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Remove 'illegal' one child norm for maternity benefit: top economists write to Sitharaman

Counterview Desk 

In a letter to Nirmala Sitharaman, Union Finance Minister, 51 senior economists have made strong exception to the manner in which the Government of India is undermining social security pensions and maternity entitlements, pointing towards how both the benefits have been “ignored”.
Writing ahead of the Union budget, they urge the senior minister to increase the old age pension from Rs 200 to Rs 500, and widow pension from Rs 300 to Rs 500. At the same time, they insist, there is a need to not only increase maternity benefit but also remove the "illegal" one child norm for obtaining the entitlement.

Text:

This is a follow-up to our letters of 20 December 2017 and 21 December 2018 (addressed to your predecessor, Shri Arun Jaitley), where we tried to flag two priorities for the next Union Budget: an increase in social security pensions, and adequate provision for maternity benefits. Since both proposals were ignored, we are writing again, well in advance of the next Budget, with the same recommendations. Our argument, much as before, is as follows.
1. Social security pensions: The central government’s contribution to old-age pensions under the National Old Age Pension Scheme (NOAPS) scheme has stagnated at just Rs 200 per month since 2006. This is unfair. It is also a missed opportunity: NOAPS is a good scheme (with low leakages and administrative costs) that reaches some of the poorest members of society. The central government’s contribution should be immediately raised to Rs 500 (preferably more) at the very least. This requires an additional allocation of Rs 7,560 crores or so, based on the current NOAPS coverage (2.1 crore pensioners). Similarly, widow pensions should be raised from Rs 300 per month to Rs 500 at the very least. This would cost just another Rs 1,560 crores.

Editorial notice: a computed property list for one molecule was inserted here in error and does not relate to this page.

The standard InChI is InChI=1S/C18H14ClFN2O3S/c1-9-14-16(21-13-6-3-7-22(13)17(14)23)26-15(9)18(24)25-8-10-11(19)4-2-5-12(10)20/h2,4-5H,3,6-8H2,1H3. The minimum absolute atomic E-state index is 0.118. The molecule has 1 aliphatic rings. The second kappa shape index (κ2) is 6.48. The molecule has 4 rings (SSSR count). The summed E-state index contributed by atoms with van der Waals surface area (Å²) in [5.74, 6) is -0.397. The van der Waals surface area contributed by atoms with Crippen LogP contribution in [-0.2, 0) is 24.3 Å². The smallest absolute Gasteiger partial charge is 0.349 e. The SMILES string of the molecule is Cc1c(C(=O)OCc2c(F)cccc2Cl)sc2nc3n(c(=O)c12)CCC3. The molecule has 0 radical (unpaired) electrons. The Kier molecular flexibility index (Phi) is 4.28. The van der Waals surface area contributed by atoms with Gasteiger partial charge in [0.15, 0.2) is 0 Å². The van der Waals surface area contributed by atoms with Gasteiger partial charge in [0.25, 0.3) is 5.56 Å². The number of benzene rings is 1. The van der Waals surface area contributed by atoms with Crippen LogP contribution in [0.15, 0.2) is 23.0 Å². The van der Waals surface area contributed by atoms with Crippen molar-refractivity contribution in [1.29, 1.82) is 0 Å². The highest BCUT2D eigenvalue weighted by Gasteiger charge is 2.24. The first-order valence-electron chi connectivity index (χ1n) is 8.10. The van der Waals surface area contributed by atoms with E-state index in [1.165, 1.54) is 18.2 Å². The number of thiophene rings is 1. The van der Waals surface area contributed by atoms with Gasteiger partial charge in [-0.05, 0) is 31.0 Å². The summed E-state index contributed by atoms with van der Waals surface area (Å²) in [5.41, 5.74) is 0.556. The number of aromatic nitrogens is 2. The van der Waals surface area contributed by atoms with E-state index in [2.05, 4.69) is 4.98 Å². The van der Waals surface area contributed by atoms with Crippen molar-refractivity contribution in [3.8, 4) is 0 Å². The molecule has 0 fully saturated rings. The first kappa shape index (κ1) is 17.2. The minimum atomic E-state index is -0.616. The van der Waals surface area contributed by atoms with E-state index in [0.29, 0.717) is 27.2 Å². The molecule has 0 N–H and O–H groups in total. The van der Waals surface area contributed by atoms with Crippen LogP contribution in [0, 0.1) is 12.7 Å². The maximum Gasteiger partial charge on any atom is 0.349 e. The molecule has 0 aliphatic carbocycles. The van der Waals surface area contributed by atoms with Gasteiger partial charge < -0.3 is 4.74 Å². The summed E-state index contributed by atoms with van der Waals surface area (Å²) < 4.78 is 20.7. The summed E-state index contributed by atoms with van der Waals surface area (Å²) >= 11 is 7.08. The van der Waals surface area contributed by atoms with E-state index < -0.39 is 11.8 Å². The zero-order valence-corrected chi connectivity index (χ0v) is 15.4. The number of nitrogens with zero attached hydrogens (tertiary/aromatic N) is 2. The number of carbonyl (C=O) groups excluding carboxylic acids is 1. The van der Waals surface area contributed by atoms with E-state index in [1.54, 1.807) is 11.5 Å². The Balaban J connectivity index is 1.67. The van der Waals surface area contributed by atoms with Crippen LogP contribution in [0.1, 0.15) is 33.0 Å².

2. Maternity entitlements: Maternity benefits of Rs 6,000 per child are a legal entitlement of all Indian women (except those already covered in the formal sector) under the National Food Security Act 2013. For many years, the central government did not act on this. In 2017, a scheme was finally launched for this purpose: the Pradhan Mantri Matru Vandana Yojana (PMVVY). However, the provision made for it in the Union Budget never exceeded Rs 2,500 crore - less than one third of what is required based on NFSA norms. Further, in flagrant violation of the Act, PMMVY restricts the benefits to Rs 5,000 for just one child per woman. The Union Budget 2023-24 should provide for full-fledged implementation of maternity entitlements as per NFSA norms. This requires at least Rs 8,000 crores (assuming a birth rate of 19 per thousand, effective coverage of 90% and 60:40 ratio for centre:state contributions). Along with this, the illegal restriction of maternity benefits to one child per woman should be removed.
It is also important to streamline payment systems so that pensions reach the recipients on time every month, i.e. by the 7th day of the month as directed by the Supreme Court in its order of 28 Nov 2001.
We urge you to accept these modest recommendations.

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